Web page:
Michael Sacks

David D. Reh School of Business
Clarkson University

I am an assistant professor of economics and financial studies at Clarkson University. My research lies in the fields of industrial organization, public economics, political economy, and game theory. I am particularly interested in the effects of diversity and heterogeneity on markets with consumption externalities, specifically the provision of public goods, club goods, networks, platforms, and social interactions.

I hold an M.A. in mathematical behavioral sciences from the Institute for Mathematical Behavioral Sciences at the University of California, Irvine and a Ph.D. in economics from the University of California, Irvine.

Publications

(Forthcoming) Radicalisation, with Jean-Paul Carvalho, The Economic Journal. [working paper version]

This paper analyzes the rise of radical movements and the design of counter-radicalization policies. We build a model centered on a population (or subpopulation) known as the identity group that derives meaning from participation in identity-based activities. A forward-looking organization provides a platform (i.e., club) for these activities. By dynamically tuning its membership requirements, the organization determines both current participation and the future share of radicals. The warning sign for radicalization is cultural purification, i.e., the screening out of moderates and exclusive recruitment of radicals. While this shrinks the club, it puts it on a growth path along which it becomes larger and more extreme over time. Conventional counter-radicalization policies can backfire and fuel this process of radicalization. The organization can itself boost radicalization through outreach and by inducing discrimination against group members. The radicalization mechanisms we identify can be disabled by mild anti-radical messaging and informational interventions that eliminate stereotypes.

(2023) Failed Secular Revolutions: Religious Belief, Competition, and Extremism, with Jean-Paul Carvalho and Jared Rubin, Public Choice. [working paper version]

All advanced economies have undergone secular revolutions in which religious belief and institutions have been subordinated to secular forms of authority. There are, however, numerous examples of failed secular transitions. To understand these failures, we present a religious club model with endogenous entry and cultural transmission of religious beliefs. A spike in the demand for religious belief, due for example to a negative economic shock, induces a new and more extreme organization to enter the religious market and exploit the dissatisfaction of highly religious types with the religious incumbent. The effect is larger where institutional secularization is more advanced, for example where the religious establishment has moderated itself or has been moderated by the political authority. The greater the moderation of the religious incumbent, the more extreme is the position chosen by the religious entrant, and the larger is the rise in religious participation. Hence, unanticipated shifts in religious demand can lead to the emergence of new and more extreme religious organizations, and reverse previous trends toward secularization. Our model sheds light on the causes and consequences  of failed secular revolutions and religious revivals in Latin America and Egypt.

(2021) "Incentives for the Over-Provision of Public Goods," Journal of Economic Behavior and Organization, 191 pp. 197-213. [working paper version, online appendix]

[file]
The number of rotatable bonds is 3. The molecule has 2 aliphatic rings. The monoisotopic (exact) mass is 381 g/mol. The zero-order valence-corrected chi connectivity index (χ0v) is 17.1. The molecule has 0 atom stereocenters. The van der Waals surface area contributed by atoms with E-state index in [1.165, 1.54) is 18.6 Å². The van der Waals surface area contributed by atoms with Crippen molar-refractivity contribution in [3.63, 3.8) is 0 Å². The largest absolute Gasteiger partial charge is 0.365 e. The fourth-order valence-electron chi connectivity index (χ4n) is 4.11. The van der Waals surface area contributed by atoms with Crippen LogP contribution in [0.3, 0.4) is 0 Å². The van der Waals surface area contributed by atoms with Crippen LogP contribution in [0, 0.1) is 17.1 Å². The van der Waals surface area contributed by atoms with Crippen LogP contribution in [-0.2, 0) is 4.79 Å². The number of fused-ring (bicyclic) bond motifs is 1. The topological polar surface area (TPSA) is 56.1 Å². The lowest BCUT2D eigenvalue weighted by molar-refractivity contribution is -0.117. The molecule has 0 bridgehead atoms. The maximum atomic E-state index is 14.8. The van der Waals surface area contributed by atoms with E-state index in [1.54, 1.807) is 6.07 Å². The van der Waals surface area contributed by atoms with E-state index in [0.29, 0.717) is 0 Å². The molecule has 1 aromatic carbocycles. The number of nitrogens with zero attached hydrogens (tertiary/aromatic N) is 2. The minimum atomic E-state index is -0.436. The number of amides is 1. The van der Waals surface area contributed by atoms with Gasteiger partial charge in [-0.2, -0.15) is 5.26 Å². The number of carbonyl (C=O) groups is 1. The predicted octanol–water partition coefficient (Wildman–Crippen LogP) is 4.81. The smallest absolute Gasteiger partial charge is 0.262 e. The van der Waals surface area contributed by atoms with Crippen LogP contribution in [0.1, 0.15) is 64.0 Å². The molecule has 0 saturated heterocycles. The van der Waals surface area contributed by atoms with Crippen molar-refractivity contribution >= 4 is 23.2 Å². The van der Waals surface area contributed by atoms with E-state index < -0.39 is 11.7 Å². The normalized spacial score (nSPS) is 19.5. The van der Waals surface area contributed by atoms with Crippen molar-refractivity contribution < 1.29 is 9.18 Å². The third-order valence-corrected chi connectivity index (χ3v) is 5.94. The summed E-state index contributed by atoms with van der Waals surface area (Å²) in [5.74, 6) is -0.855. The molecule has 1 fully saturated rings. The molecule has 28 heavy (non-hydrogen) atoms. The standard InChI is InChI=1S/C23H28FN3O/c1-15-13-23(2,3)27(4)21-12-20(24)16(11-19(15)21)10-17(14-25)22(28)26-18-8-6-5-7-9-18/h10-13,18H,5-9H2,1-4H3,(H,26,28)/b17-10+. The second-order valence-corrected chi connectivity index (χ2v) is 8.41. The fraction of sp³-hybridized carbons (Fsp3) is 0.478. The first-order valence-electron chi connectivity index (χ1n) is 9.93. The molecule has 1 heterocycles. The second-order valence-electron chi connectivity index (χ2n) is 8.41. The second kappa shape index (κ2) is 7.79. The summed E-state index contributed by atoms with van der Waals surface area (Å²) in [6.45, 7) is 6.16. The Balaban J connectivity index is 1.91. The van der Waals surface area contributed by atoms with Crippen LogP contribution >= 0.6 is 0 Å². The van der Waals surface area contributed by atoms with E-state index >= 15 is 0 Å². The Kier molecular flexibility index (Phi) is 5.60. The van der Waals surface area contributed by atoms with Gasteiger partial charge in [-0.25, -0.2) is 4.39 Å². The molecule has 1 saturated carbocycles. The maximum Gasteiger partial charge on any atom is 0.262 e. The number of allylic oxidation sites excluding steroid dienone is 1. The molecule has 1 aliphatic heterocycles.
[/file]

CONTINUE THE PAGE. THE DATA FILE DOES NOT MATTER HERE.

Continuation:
A wide range of public goods, such as open source software, possess two often-ignored features: (i) excludable and potentially rivalrous contribution benefits (e.g. status seeking) and (ii) nonexcludable and nonrival consumption costs (e.g. adoption costs). I develop a model of the voluntary provision of public goods that incorporates these features. I find that these additional features mitigate the well-known incentive problems, but introduce new ones. Costly consumption lessens the free-rider problem, leading to more efficient provision. Private benefits similarly reduce the free-rider problem, but can lead to over-provision via a negative congestion externality on the supply side. Status-seeking induces an increase in contributions to the benefit of each contributor but imposes a cost on all other consumers and contributors. Efforts to maximize welfare by a community leader or social planner often involve transferring surpluses from consumers to producers.

(2021) "The Economics of Religious Communities," with Jean-Paul Carvalho, Journal of Public Economics, 201 Article No. 104481. [working paper version]

The religious club model is central to the economics of religion. To expand its scope for application, we develop the first  model to combine (i) increasing returns to membership, (ii) discrimination, and (iii) religious competition. Any degree of non-rivalry in religious club goods introduces scale effects which require new analytical techniques. Due to increasing returns, a religious leader faces a trade-off between forming a large inclusive club and screening out less committed types to form a small strict club. Endogenous screening makes religious strictness a non-monotonic function of economic development, which is consistent with the emergence of strict sects following periods of liberalization and economic growth.  Blanket discrimination against all community members makes the religious community stricter and more cohesive, explaining the survival of religious sects and minorities under persecution. Stigmatizing actively religious members promotes social integration on the whole, but can create an extreme isolationist sect. Contrary to prior work on religious markets, we uncover a mechanism by which religious competition reduces religious participation and boosts social integration. Thus, attempts to moderate religion by stigmatizing  participation and restricting competition could backfire. Finally, our model provides guidance for empirical work on religious discrimination and further extensions of the religious club model.